“And bathstore.com had been operating without a management team, so we had to put in a new management team with a new chief executive.”
Nonetheless, the prognosis for those already in the Endless portfolio is less dramatic. “We see no light at the end of the tunnel,” says Forshaw, “and we are revising our business’s business plans to see the same for four of five years. They have to get used to the current lending scenario, and aim to grow on their own.”
There is a note of resignation here, as there is among many other dealmakers. But some of them think getting used to a more sombre market may be no bad thing in the long run. Mark Clephan, a director at Ernst & Young, says deals activity has been going up and down all year, although currently we are “bouncing along the bottom”.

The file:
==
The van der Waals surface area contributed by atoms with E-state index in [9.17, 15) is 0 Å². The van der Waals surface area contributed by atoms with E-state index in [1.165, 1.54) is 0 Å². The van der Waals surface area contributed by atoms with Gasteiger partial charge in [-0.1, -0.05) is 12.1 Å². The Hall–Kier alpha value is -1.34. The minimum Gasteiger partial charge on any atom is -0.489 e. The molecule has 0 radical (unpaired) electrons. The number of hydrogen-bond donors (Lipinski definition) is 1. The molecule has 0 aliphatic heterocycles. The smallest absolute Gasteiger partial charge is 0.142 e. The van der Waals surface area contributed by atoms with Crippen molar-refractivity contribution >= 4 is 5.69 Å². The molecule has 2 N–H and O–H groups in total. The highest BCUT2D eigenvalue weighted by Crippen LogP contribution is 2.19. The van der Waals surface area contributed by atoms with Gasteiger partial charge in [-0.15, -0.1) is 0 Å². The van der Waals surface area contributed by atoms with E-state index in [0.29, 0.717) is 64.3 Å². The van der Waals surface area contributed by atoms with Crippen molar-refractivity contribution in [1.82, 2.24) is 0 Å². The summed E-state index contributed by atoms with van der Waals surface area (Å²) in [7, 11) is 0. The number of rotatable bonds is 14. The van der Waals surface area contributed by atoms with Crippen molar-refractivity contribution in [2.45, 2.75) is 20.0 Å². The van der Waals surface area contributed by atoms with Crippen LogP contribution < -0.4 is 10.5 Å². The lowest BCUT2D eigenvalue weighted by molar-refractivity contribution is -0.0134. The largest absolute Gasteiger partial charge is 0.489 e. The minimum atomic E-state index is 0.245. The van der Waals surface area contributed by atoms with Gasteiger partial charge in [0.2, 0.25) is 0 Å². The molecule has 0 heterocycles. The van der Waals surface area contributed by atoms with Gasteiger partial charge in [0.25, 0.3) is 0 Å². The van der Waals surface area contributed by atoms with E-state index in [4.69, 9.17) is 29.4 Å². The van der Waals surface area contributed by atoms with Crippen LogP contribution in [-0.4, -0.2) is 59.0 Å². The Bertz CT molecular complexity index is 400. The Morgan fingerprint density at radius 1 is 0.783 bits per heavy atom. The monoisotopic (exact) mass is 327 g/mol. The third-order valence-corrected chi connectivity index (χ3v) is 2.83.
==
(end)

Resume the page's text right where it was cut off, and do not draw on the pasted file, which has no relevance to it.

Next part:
“The ups and downs, however, make it difficult to read too much into the data,” he says, “as it can be skewed by just one big deal.” Even still, he does not find this an entirely dismal situation to be in.
“The market is way down from where it was five to six years ago,” he says. “But the worst thing we can do is compare the current market with 2007. That was a period when we had a glut of finance, and that stimulated behaviour.
“That market probably won’t come back for a period of time, and there are people out there who are probably wishing that it does not come back in that form at all. “The market is currently in equilibrium. Advisers know what they have to achieve.”
Such assessments are being made of course, as complaints continue to come in from many business groups about banks simply not lending enough, even now. Forshaw is at least sympathetic to the view that the banks could do more.